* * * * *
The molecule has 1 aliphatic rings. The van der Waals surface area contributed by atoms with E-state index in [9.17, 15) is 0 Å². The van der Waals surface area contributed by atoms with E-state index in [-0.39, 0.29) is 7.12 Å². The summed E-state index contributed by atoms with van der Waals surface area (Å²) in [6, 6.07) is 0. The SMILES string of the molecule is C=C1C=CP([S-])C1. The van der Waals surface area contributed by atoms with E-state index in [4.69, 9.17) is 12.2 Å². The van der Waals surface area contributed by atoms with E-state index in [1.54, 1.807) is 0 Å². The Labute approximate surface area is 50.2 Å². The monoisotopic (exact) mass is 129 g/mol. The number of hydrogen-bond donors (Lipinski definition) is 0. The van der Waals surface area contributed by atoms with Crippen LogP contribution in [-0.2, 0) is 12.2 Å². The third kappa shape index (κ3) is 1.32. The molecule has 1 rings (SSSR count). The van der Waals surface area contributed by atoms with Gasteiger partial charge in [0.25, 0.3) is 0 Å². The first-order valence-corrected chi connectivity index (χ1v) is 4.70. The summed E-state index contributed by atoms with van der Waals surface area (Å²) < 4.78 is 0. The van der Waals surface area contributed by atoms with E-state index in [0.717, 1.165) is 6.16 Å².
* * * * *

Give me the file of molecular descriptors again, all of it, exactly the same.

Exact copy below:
The molecule has 1 aliphatic rings. The van der Waals surface area contributed by atoms with E-state index in [9.17, 15) is 0 Å². The van der Waals surface area contributed by atoms with E-state index in [-0.39, 0.29) is 7.12 Å². The summed E-state index contributed by atoms with van der Waals surface area (Å²) in [6, 6.07) is 0. The SMILES string of the molecule is C=C1C=CP([S-])C1. The van der Waals surface area contributed by atoms with E-state index in [4.69, 9.17) is 12.2 Å². The van der Waals surface area contributed by atoms with E-state index in [1.54, 1.807) is 0 Å². The Labute approximate surface area is 50.2 Å². The monoisotopic (exact) mass is 129 g/mol. The number of hydrogen-bond donors (Lipinski definition) is 0. The van der Waals surface area contributed by atoms with Crippen LogP contribution in [-0.2, 0) is 12.2 Å². The third kappa shape index (κ3) is 1.32. The molecule has 1 rings (SSSR count). The van der Waals surface area contributed by atoms with Gasteiger partial charge in [0.25, 0.3) is 0 Å². The first-order valence-corrected chi connectivity index (χ1v) is 4.70. The summed E-state index contributed by atoms with van der Waals surface area (Å²) < 4.78 is 0. The van der Waals surface area contributed by atoms with E-state index in [0.717, 1.165) is 6.16 Å².